The United States of America is the third largest country in the world based on population, around 330,000,000, and land area. The U.S. borders both the North Atlantic and North Pacific Oceans and is bordered by Canada and Mexico.

It has a varied topography. The eastern regions consist of hills and low mountains while the central interior is a vast plain (called the Great Plains region) and the west has high rugged mountain ranges (some of which are volcanic in the Pacific Northwest). Alaska also features rugged mountains as well as river valleys. Hawaii's landscape varies but is dominated by volcanic topography.

The nation is made up of 50 states, along with the federal district of Washington D.C.. This district, which includes the capital city, is located between Maryland and Virginia, but does not legally belong to either one, functioning as its own separate entity.

The Library of Congress provides historical information and fun facts about each state in the United States, including when it became a state, its nickname, and its capital. If you need information on state programs and services, browse your state government website.

The country has an extensive system of highways including the Interstate System. The Interstate System has been called the Greatest Public Works Project in History. From the day President Dwight D. Eisenhower signed the Federal-Aid Highway Act of 1956, the Interstate System has been a part of our culture as construction projects, as transportation in our daily lives, and as an integral part of the American way of life.

Every citizen has been touched by it, if not directly as motorists, then indirectly because every item we buy has been on the Interstate System at some point. President Eisenhower considered it one of the most important achievements of his two terms in office, and historians agree. Click here for the history of the Interstate Highway System. The Historic American Roads is fun to look through.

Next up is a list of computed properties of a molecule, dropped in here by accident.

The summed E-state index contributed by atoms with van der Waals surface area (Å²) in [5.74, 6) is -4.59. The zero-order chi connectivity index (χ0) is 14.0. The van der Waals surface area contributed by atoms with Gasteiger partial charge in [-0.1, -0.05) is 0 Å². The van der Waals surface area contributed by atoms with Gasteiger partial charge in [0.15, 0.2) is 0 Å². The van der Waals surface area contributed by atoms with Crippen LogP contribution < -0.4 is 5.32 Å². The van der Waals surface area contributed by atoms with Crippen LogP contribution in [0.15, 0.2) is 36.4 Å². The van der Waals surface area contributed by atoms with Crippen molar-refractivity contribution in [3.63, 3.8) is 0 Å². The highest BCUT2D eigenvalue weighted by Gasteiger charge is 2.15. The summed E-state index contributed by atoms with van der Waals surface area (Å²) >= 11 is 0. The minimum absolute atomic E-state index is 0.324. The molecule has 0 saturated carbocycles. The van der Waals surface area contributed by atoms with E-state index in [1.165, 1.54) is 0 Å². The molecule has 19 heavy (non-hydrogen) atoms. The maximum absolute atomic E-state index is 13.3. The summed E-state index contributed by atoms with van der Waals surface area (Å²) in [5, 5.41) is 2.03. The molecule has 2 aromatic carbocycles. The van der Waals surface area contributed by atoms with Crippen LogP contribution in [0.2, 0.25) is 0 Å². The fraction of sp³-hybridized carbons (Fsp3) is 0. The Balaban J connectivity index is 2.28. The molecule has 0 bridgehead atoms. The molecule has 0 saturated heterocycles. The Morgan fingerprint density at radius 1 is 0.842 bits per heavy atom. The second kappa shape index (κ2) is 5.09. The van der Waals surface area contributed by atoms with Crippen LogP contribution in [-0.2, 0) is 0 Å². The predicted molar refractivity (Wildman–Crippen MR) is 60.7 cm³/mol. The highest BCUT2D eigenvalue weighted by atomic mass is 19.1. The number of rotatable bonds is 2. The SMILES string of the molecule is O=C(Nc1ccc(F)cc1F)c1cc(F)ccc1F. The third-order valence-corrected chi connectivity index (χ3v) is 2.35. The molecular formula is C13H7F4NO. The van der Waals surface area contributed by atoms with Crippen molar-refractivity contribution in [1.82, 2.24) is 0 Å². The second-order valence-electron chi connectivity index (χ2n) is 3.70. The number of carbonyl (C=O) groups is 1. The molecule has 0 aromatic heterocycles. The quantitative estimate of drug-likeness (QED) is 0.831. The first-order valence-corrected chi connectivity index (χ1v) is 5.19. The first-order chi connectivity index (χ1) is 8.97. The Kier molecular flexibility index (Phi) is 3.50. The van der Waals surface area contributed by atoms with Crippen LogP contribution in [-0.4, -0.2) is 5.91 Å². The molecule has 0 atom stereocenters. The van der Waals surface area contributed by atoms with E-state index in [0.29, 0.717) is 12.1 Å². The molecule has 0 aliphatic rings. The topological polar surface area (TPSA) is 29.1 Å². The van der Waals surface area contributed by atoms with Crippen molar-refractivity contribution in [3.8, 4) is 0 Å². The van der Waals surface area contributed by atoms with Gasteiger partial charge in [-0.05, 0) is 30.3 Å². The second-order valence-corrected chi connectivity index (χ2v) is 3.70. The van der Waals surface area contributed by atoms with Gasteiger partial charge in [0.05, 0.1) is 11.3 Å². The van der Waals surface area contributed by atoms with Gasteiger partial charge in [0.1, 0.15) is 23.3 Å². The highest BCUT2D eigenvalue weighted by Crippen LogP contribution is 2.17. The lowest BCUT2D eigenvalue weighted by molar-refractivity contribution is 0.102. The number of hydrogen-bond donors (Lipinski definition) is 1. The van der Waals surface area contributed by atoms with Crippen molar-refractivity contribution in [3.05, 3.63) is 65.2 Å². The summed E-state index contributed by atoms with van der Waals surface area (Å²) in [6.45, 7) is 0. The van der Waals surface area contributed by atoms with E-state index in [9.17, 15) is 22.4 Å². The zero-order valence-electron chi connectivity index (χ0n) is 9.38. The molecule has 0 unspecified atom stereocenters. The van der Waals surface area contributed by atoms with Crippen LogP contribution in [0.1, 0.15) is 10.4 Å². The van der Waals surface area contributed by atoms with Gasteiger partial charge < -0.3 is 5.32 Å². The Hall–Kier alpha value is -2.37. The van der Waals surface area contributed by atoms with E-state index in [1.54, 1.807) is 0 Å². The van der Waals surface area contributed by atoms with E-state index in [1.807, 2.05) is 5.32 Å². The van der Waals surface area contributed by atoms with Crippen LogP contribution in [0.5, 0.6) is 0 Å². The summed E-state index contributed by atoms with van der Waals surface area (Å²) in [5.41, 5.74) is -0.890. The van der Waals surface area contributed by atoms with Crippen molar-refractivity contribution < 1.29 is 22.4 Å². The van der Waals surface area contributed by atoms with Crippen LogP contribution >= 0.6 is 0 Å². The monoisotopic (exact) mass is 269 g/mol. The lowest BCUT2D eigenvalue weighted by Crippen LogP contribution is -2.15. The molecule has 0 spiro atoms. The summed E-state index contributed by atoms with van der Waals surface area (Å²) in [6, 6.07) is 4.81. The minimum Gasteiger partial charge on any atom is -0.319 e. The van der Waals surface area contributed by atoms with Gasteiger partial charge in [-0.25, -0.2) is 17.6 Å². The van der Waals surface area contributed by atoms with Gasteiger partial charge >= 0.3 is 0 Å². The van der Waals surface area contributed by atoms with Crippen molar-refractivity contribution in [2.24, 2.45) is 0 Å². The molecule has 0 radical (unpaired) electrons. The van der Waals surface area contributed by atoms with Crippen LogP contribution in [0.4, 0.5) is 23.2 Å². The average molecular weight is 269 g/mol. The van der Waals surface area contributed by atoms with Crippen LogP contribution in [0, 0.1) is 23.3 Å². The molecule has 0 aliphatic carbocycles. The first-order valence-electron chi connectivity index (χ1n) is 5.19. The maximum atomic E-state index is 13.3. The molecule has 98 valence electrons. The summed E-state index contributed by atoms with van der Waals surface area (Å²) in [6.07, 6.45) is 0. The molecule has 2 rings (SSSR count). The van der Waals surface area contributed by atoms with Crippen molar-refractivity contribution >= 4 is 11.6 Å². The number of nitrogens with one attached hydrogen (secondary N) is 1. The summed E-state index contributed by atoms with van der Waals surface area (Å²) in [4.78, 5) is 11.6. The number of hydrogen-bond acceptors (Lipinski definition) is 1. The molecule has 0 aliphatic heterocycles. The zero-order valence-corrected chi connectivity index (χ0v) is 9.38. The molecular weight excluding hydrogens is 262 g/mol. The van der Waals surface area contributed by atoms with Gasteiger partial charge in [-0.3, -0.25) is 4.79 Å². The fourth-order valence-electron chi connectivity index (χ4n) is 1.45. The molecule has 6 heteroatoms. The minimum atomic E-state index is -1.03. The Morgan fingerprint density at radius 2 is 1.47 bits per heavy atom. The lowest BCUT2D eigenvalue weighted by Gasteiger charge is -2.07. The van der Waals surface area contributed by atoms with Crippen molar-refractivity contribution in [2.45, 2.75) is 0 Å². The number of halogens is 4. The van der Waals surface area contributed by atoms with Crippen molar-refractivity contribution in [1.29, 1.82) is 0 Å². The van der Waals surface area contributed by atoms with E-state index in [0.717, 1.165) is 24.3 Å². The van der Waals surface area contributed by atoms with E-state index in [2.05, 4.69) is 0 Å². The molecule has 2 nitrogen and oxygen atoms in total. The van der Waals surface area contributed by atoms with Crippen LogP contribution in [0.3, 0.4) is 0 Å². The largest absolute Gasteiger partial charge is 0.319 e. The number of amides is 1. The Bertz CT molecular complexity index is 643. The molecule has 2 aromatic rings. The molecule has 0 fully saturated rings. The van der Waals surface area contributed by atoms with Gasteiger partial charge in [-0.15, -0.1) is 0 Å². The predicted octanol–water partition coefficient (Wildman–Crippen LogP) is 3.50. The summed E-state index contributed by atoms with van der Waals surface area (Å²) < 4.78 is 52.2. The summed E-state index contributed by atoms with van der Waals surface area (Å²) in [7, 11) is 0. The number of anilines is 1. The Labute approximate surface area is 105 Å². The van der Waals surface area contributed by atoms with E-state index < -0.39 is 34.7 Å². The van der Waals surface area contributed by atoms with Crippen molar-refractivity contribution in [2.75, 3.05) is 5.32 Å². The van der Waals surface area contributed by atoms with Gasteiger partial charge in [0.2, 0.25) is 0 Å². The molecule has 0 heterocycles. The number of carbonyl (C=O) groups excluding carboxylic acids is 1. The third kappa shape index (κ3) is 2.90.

The United States also has the world's largest economy and is one of the most influential nations in the world. The U.S. has the largest and most technologically advanced economy in the world. It mainly consists of the industrial and service sectors.

The main industries include petroleum, steel, motor vehicles, aerospace, telecommunications, chemicals, electronics, food processing, consumer goods, lumber, and mining. Agricultural production, though only a small part of the economy, includes wheat, corn, other grains, fruits, vegetables, cotton, beef, pork, poultry, dairy products, fish and forest products.

There is no "official" language at the federal level for the United States. Although the most commonly used language is English, more than 300 languages are spoken or signed by the population. Some individual states list English as their official language.

The continental U.S. (including Alaska) spans five time zones. American Samoa, Hawaii, Guam, the Northern Mariana Islands, Puerto Rico, and the U.S. Virgin Islands are located in additional time zones.

Daylight Saving Time is a widely used system in the United States that adjusts the official local time forward one hour during spring and summer months. Clocks are moved ahead one hour on the second Sunday in March at 2 a.m. (local time). Clocks are moved back one hour on the first Sunday in November at 2 a.m. (local time).

Some people remember which way to move their clocks by using the phrase, "spring forward, fall back." Daylight Saving Time is not observed in Hawaii, American Samoa, Guam, Puerto Rico, the U.S. Virgin Islands, and most of Arizona.

American's Parks - While the most familiar of America's parks are the State Parks and the National Parks, America's parks operate under a variety of names including; state forests, natural areas, national forests, national grasslands, landmarks, monuments, historic sites, geologic sites, recreation trails, memorial sites, preserves, wayside areas, heritage parks, resource centers, scenic rivers, agricultural areas, state forest nurserys, metro parks, fishing piers, fish hatcherys, wildlife areas, plus several other names that use slight variations or combinations of the aforementioned.

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